116 3rd St SE
Cedar Rapids, Iowa 52401
President Donald Trump's approval rating among Republicans, according to his own calculation, is 94 percent. That's a record, he boasted in a Twitter post.
With such enormous popularity, you would think Trump and his loyalists would be eager for the opportunity to dominate next year's caucuses and primaries. Not so, however.
Instead, GOP leaders in some states besides Iowa are canceling their 2020 nominating contests. State parties in South Carolina, Nevada, Arizona and Kansas plan to forego presidential primaries and caucuses, and give all their convention delegates to the incumbent president, Politico reported.
That's frustrating to the three nationally recognized candidates who have launched campaigns to challenge Trump for the Republican nomination in 2020. Their already grim chances at success are reduced to nearly zero when parties skirt the democratic process.
I should clarify, Trump's approval rating in his own party is not 94 percent. Even if it were that high, it wouldn't be a record; George W. Bush reached 99 percent.
Quibbling aside, Trump indeed is hugely popular among Republicans. About 88 percent of Republicans approve of his job performance, according to a Gallup poll from last month. Support probably is especially strong among the die-hard activists who would show up to a lightly contested caucus or primary.
The point is, it's overwhelmingly likely that Trump will win renomination by a decisive margin. Even the candidates running against him acknowledge that reality.
So if Trump supporters aren't worried about losing the nomination, why are they blocking dissent?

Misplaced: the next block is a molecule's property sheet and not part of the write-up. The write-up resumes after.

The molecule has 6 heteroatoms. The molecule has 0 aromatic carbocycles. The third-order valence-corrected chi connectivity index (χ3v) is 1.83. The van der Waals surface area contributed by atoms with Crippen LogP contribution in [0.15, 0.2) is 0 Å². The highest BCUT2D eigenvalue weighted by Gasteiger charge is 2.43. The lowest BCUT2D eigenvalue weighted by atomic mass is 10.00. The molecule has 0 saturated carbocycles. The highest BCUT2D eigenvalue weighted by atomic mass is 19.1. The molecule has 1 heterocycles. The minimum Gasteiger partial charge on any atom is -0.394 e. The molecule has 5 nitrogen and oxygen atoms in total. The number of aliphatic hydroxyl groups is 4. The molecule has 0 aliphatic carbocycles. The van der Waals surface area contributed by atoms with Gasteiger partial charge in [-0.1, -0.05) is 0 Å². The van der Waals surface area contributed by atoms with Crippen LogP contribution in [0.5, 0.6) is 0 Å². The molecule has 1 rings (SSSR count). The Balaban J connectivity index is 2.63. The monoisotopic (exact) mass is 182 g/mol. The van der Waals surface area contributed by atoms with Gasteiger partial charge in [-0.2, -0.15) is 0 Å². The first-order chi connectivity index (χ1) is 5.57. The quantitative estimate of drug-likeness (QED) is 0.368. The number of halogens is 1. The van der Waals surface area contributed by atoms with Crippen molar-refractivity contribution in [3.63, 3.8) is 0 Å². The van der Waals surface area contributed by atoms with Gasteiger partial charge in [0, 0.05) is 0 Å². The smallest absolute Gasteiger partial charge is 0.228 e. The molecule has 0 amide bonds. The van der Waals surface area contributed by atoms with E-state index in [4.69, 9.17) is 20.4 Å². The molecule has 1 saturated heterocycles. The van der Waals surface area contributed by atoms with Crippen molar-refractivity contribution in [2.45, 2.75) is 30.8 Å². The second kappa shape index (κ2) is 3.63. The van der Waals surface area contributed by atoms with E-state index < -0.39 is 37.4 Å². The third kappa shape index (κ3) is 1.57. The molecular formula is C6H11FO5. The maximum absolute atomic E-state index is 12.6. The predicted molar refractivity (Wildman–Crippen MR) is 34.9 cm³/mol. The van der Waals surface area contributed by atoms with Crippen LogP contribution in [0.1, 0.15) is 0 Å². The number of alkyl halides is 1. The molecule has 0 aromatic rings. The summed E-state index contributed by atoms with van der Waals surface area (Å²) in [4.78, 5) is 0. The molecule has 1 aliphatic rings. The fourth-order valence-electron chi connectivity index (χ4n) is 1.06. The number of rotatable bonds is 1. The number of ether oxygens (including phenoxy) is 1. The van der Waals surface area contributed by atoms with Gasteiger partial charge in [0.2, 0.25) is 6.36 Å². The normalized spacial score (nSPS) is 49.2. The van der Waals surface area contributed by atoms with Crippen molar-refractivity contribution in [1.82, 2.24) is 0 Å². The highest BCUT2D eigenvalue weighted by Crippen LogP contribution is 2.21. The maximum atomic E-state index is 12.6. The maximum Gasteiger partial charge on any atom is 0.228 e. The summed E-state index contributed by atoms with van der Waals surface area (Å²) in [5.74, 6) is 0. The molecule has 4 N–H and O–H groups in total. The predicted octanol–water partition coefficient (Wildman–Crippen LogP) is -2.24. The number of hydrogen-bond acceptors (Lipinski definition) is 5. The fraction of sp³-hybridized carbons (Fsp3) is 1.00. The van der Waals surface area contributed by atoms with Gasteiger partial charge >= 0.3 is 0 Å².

A robust primary debate would lay bare the many ways in which Trump has demeaned conservative principles such as balanced budgets, free trade and common decency.
Dissenting campaigns would get media attention, especially in early states such as South Carolina and Nevada, potentially damaging Trump's favorability ahead of the general election.
To their credit, Republican Party of Iowa leaders plan to host a preference poll on caucus night and report out detailed results. That's a unique and encouraging development in Iowa politics - Republicans in 1992 and Democrats in 1996 both refused to host fair and open presidential caucuses, deferring to incumbents George H.W. Bush and Bill Clinton.
Iowan Republicans will be able to choose on caucus night, but party organizers still are tipping the scales in Trump's favor.
In a message on the state party's website, Chairman Jeff Kaufmann notes that maintaining Iowa's first-in-the-nation caucuses is one of the organization's top priorities: 'As part of this effort, we guarantee that the Republican Party of Iowa will roll out the welcome mat to every Republican national leader and elected official who wants to visit Iowa to make their case to our grassroots activists.”
Here is the 'welcome mat” a Republican opponent would see if he visited the Republican Party of Iowa's website: A photo of a child at a rally holding a Trump-Pence sign, and a promotion for a recent series of 'MAGA Meetups.”
An Iowa GOP representative told me the challengers have not reached out to party staff, nor has the staff reached out to the opposing campaigns. He emphasized the party infrastructure is responsible for supporting the caucus process, but not any particular candidates.
'Regardless of who's at the top of the ticket, it's the state party's job to facilitate the caucuses. ... How caucusgoers choose to vote is entirely up to the campaigns,” spokesman Aaron Britt said in an email.
In between MAGA rallies, party officials will insist they aren't unduly influencing the nomination race, and that voters are free to choose the candidate they most support. Nevertheless, it's clear to everyone that this is Trump's party, with little room for thoughtful dissent.
Comments: (319) 339-3156; email@example.com